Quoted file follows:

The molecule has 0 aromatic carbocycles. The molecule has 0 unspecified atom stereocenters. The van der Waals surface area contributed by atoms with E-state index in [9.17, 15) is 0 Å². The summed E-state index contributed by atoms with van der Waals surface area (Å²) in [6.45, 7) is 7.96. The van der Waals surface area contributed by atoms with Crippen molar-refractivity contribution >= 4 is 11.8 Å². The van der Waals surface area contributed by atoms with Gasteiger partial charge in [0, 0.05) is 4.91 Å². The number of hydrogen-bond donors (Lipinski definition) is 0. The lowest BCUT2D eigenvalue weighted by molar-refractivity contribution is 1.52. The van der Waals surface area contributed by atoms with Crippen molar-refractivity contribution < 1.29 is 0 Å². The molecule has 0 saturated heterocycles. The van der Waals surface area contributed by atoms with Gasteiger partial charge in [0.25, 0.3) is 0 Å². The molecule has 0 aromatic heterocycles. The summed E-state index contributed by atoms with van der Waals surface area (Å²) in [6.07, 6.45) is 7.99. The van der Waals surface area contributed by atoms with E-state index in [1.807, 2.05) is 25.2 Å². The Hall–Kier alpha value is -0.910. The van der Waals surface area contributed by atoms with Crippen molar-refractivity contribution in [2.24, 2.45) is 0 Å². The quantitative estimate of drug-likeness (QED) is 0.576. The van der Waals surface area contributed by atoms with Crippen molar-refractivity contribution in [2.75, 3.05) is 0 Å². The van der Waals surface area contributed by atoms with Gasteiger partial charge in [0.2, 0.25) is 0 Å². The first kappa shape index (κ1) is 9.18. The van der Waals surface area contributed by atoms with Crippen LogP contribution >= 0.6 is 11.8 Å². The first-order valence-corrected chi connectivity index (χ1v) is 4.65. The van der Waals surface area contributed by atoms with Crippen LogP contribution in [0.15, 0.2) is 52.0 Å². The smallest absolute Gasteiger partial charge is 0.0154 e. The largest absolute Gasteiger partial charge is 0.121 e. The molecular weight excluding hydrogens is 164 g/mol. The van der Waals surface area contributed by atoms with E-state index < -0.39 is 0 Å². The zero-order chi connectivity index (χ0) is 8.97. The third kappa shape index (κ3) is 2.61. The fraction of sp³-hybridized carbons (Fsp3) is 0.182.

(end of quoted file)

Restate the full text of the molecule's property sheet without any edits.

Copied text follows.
The molecule has 0 aromatic carbocycles. The molecule has 0 unspecified atom stereocenters. The van der Waals surface area contributed by atoms with E-state index in [9.17, 15) is 0 Å². The summed E-state index contributed by atoms with van der Waals surface area (Å²) in [6.45, 7) is 7.96. The van der Waals surface area contributed by atoms with Crippen molar-refractivity contribution >= 4 is 11.8 Å². The van der Waals surface area contributed by atoms with Gasteiger partial charge in [0, 0.05) is 4.91 Å². The number of hydrogen-bond donors (Lipinski definition) is 0. The lowest BCUT2D eigenvalue weighted by molar-refractivity contribution is 1.52. The van der Waals surface area contributed by atoms with Crippen molar-refractivity contribution < 1.29 is 0 Å². The molecule has 0 saturated heterocycles. The van der Waals surface area contributed by atoms with Gasteiger partial charge in [0.25, 0.3) is 0 Å². The molecule has 0 aromatic heterocycles. The summed E-state index contributed by atoms with van der Waals surface area (Å²) in [6.07, 6.45) is 7.99. The van der Waals surface area contributed by atoms with E-state index in [1.807, 2.05) is 25.2 Å². The Hall–Kier alpha value is -0.910. The van der Waals surface area contributed by atoms with Crippen molar-refractivity contribution in [2.24, 2.45) is 0 Å². The quantitative estimate of drug-likeness (QED) is 0.576. The van der Waals surface area contributed by atoms with Crippen molar-refractivity contribution in [2.75, 3.05) is 0 Å². The van der Waals surface area contributed by atoms with Gasteiger partial charge in [0.2, 0.25) is 0 Å². The first kappa shape index (κ1) is 9.18. The van der Waals surface area contributed by atoms with Crippen LogP contribution >= 0.6 is 11.8 Å². The first-order valence-corrected chi connectivity index (χ1v) is 4.65. The van der Waals surface area contributed by atoms with Crippen LogP contribution in [0.15, 0.2) is 52.0 Å². The smallest absolute Gasteiger partial charge is 0.0154 e. The largest absolute Gasteiger partial charge is 0.121 e. The molecular weight excluding hydrogens is 164 g/mol. The van der Waals surface area contributed by atoms with E-state index < -0.39 is 0 Å². The zero-order chi connectivity index (χ0) is 8.97. The third kappa shape index (κ3) is 2.61. The fraction of sp³-hybridized carbons (Fsp3) is 0.182.